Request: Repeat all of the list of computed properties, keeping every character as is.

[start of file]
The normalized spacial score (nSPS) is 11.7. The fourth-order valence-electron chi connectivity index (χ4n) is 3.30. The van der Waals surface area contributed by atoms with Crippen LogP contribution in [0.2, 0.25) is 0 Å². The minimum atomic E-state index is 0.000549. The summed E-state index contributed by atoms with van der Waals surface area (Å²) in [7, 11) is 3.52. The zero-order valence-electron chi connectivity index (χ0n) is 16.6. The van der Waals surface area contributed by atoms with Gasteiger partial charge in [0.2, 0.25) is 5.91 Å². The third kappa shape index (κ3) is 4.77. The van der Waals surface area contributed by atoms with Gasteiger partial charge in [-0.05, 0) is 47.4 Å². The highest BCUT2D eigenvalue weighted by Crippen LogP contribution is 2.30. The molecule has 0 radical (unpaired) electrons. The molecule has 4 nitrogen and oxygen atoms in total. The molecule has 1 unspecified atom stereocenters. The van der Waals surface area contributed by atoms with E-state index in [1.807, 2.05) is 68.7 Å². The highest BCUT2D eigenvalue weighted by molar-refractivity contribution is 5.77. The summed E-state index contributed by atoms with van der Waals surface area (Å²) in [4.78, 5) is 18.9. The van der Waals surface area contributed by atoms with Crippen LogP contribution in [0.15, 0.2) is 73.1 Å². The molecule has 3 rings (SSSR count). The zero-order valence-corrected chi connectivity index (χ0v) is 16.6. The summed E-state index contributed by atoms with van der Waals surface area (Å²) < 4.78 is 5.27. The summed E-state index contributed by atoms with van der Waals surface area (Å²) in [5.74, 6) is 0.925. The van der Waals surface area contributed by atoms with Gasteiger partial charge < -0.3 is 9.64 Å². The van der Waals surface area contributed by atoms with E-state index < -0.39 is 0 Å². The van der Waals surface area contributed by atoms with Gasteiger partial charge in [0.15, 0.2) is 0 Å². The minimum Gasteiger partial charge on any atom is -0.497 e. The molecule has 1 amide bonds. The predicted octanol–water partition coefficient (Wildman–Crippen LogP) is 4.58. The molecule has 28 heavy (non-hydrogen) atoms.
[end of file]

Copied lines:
The normalized spacial score (nSPS) is 11.7. The fourth-order valence-electron chi connectivity index (χ4n) is 3.30. The van der Waals surface area contributed by atoms with Crippen LogP contribution in [0.2, 0.25) is 0 Å². The minimum atomic E-state index is 0.000549. The summed E-state index contributed by atoms with van der Waals surface area (Å²) in [7, 11) is 3.52. The zero-order valence-electron chi connectivity index (χ0n) is 16.6. The van der Waals surface area contributed by atoms with Gasteiger partial charge in [0.2, 0.25) is 5.91 Å². The third kappa shape index (κ3) is 4.77. The van der Waals surface area contributed by atoms with Gasteiger partial charge in [-0.05, 0) is 47.4 Å². The highest BCUT2D eigenvalue weighted by Crippen LogP contribution is 2.30. The molecule has 0 radical (unpaired) electrons. The molecule has 4 nitrogen and oxygen atoms in total. The molecule has 1 unspecified atom stereocenters. The van der Waals surface area contributed by atoms with E-state index in [1.807, 2.05) is 68.7 Å². The highest BCUT2D eigenvalue weighted by molar-refractivity contribution is 5.77. The summed E-state index contributed by atoms with van der Waals surface area (Å²) in [4.78, 5) is 18.9. The van der Waals surface area contributed by atoms with Crippen LogP contribution in [0.15, 0.2) is 73.1 Å². The molecule has 3 rings (SSSR count). The zero-order valence-corrected chi connectivity index (χ0v) is 16.6. The summed E-state index contributed by atoms with van der Waals surface area (Å²) < 4.78 is 5.27. The summed E-state index contributed by atoms with van der Waals surface area (Å²) in [5.74, 6) is 0.925. The van der Waals surface area contributed by atoms with Gasteiger partial charge < -0.3 is 9.64 Å². The van der Waals surface area contributed by atoms with E-state index < -0.39 is 0 Å². The van der Waals surface area contributed by atoms with Gasteiger partial charge in [0.15, 0.2) is 0 Å². The minimum Gasteiger partial charge on any atom is -0.497 e. The molecule has 1 amide bonds. The predicted octanol–water partition coefficient (Wildman–Crippen LogP) is 4.58. The molecule has 28 heavy (non-hydrogen) atoms.